What Is Home, Mum?
Sabba Khan. Street Noise, $19.99 trade paper (288p) ISBN 978-1-95149-117-8
Khan debuts with a deeply introspective, elegantly rendered graphic memoir about her experiences, faith, and family in the South Asian diaspora community of East London. Within the confines of the family home, Sabba is “the good girl of a good mother.” Outside of it, she questions who she is and where she belongs. She asks her mother, “Where is home?” and thereby marks the divide: to her parents, home is Kashmir, a land made inhospitable by imperialism, war, and the partition of India and Pakistan. Sabba realizes that, by embracing her contradictions and letting go of the weight of ingrained traditions, she can break through her family’s protective barrier and find “home” in the outside world and in those she loves. The loose-line art employs visual metaphors—such as Escher-esque geometric forms, nested self-portraits, or still lifes of household items with poetic commentary—to express the multiplicities and fragmentation of identity. Cultural and political history is woven between family stories and fables, and particularly poignant are the portraits of Sabba and her mother expressing their bond through touch. The prose infuses the work with a heady sensuality; when Sabba falls in love, she writes, “Beneath it all we are quivering flesh. Glistening in the sun. Goose-pimpled in the moon.” The synthesis of her work offers avenues to bridge gaps between strangers and repair frayed bonds with family. It’s a powerful debut by a singularly penetrative and eloquent voice. (Apr.)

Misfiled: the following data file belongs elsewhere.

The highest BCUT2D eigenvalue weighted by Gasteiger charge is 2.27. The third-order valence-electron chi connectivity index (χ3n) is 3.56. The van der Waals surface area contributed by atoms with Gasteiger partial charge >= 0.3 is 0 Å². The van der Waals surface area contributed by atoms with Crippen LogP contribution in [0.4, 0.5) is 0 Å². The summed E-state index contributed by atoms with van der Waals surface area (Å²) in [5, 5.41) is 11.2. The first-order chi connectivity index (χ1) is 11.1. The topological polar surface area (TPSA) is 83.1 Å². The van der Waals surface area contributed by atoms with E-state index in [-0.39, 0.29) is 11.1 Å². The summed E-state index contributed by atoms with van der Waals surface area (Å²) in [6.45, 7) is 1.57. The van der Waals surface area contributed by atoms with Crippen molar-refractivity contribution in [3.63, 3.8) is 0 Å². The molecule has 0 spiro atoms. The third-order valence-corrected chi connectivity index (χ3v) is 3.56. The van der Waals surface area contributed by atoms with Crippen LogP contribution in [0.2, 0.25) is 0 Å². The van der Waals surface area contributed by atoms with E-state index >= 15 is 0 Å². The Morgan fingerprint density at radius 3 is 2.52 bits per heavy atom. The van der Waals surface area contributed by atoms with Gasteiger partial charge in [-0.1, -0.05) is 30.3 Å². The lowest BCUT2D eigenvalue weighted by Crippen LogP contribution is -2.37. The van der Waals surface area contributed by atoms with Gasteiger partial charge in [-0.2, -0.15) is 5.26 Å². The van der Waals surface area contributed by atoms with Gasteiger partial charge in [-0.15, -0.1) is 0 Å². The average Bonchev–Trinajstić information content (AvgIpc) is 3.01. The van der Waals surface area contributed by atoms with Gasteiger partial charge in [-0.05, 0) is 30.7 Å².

Reviewed on: 03/08/2022